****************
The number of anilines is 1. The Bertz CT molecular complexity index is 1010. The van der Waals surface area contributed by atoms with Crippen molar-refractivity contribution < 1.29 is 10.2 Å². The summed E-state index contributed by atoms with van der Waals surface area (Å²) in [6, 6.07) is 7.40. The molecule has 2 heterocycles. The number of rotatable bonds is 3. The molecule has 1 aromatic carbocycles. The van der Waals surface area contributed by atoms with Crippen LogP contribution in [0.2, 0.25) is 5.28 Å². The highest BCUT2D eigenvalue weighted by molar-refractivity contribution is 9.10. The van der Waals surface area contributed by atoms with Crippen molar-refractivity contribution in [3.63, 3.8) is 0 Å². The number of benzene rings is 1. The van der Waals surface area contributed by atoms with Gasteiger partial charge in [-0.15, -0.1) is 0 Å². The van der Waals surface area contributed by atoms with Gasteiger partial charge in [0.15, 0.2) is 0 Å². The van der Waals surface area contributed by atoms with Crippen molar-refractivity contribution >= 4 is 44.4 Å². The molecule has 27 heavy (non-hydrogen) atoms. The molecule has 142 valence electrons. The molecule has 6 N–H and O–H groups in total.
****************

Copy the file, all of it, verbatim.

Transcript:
The number of anilines is 1. The Bertz CT molecular complexity index is 1010. The van der Waals surface area contributed by atoms with Crippen molar-refractivity contribution < 1.29 is 10.2 Å². The summed E-state index contributed by atoms with van der Waals surface area (Å²) in [6, 6.07) is 7.40. The molecule has 2 heterocycles. The number of rotatable bonds is 3. The molecule has 1 aromatic carbocycles. The van der Waals surface area contributed by atoms with Crippen LogP contribution in [0.2, 0.25) is 5.28 Å². The highest BCUT2D eigenvalue weighted by molar-refractivity contribution is 9.10. The van der Waals surface area contributed by atoms with Crippen molar-refractivity contribution in [3.63, 3.8) is 0 Å². The number of benzene rings is 1. The van der Waals surface area contributed by atoms with Gasteiger partial charge in [-0.15, -0.1) is 0 Å². The van der Waals surface area contributed by atoms with Gasteiger partial charge in [0.15, 0.2) is 0 Å². The van der Waals surface area contributed by atoms with Crippen molar-refractivity contribution >= 4 is 44.4 Å². The molecule has 27 heavy (non-hydrogen) atoms. The molecule has 142 valence electrons. The molecule has 6 N–H and O–H groups in total.